Do road salt reduction strategies improve groundwater quality? Results from a long-term study


 Dave RudolphView the article

Dave Rudolph
Department of Earth and Environmental Sciences


Road salt is the most common deicing agent used for winter road maintenance. Where groundwater is the source of drinking water, deicers can result in the chronic degradation of water quality within supply wells. A variety of Best Management Practices (BMPs) have been implemented to mitigate the adverse environmental impacts of road salt, but few studies have quantified BMP efficacy due to the complexity of developing quantitative metrics to gauge their performance and the inherently long-time frames required to observe measurable changes in the subsurface.

The objective of the study was to quantify the effects of road salt reduction strategies on groundwater resources within a large municipal well field located in the Region of Waterloo, Ontario, Canada that has experienced progressively increasing levels of chloride. This may be the first study of its kind to report both the short-term response to BMP implementation in soil pore water and shallow groundwater and the time-lagged response of deep public supply wells. Results of this long-term study aim to provide unique insight into the fate and transport of groundwater chloride originating from seasonally applied road salt and the efficacy of road salt reduction strategies.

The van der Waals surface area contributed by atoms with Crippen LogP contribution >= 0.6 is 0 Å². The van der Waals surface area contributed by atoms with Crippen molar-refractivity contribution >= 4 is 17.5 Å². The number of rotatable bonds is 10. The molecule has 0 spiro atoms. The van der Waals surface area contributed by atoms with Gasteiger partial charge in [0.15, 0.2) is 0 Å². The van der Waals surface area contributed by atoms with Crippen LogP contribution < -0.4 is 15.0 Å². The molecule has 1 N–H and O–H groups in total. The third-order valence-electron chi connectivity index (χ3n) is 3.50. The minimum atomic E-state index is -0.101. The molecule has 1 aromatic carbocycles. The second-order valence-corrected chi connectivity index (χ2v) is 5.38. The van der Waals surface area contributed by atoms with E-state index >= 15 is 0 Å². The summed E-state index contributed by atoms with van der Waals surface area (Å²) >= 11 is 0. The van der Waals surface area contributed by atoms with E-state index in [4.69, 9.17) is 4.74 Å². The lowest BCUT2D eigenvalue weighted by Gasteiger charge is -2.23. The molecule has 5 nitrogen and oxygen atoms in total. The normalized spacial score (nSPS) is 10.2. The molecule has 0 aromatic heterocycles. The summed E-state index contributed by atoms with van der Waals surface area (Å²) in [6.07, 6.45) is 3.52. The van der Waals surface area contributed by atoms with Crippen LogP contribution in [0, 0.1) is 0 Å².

The Region of Waterloo relies on groundwater from a network of over 120 wells that provide 75% of its potable water supply. Within this network, the Greenbrook well field consists of five wells that cumulatively produce ~7.3 million L/day from overburden aquifers at an average depth of ~30 m below ground surface. Chloride concentrations in the Greenbrook wells have progressively increased over time sometimes exceeding the aesthetic drinking water objective of ≤250 mg/L. During the winter of 2003-04, the Region of Waterloo and City of Kitchener implemented several salt reduction BMPs aimed at reducing road salt application rates by 25% within the 10-year capture zone of the well field.

The study identified seven representative monitoring sites within Greenbrook capture zone where shallow groundwater monitoring wells were installed. Temporal changes in groundwater chloride concentrations between 2002 and 2021 were used to compare pre- and post-BMP chloride levels. The particle size distribution, volumetric water content, soil chloride concentrations and pore water chloride concentrations were also determined on sediment samples from each monitoring site during pre- and post-BMP sampling periods.

The Region of Waterloo has routinely monitored water quality in the Greenbrook supply wells since the early 1970's. The study examined temporal changes in pre- and post-BMP chloride levels in the supply wells from 1973 to 2022 to quantify the impact of the road salt reduction BMPs. Figure 1 depicts objectives of the monitoring program. 

 Schematic showing monitoring program objectives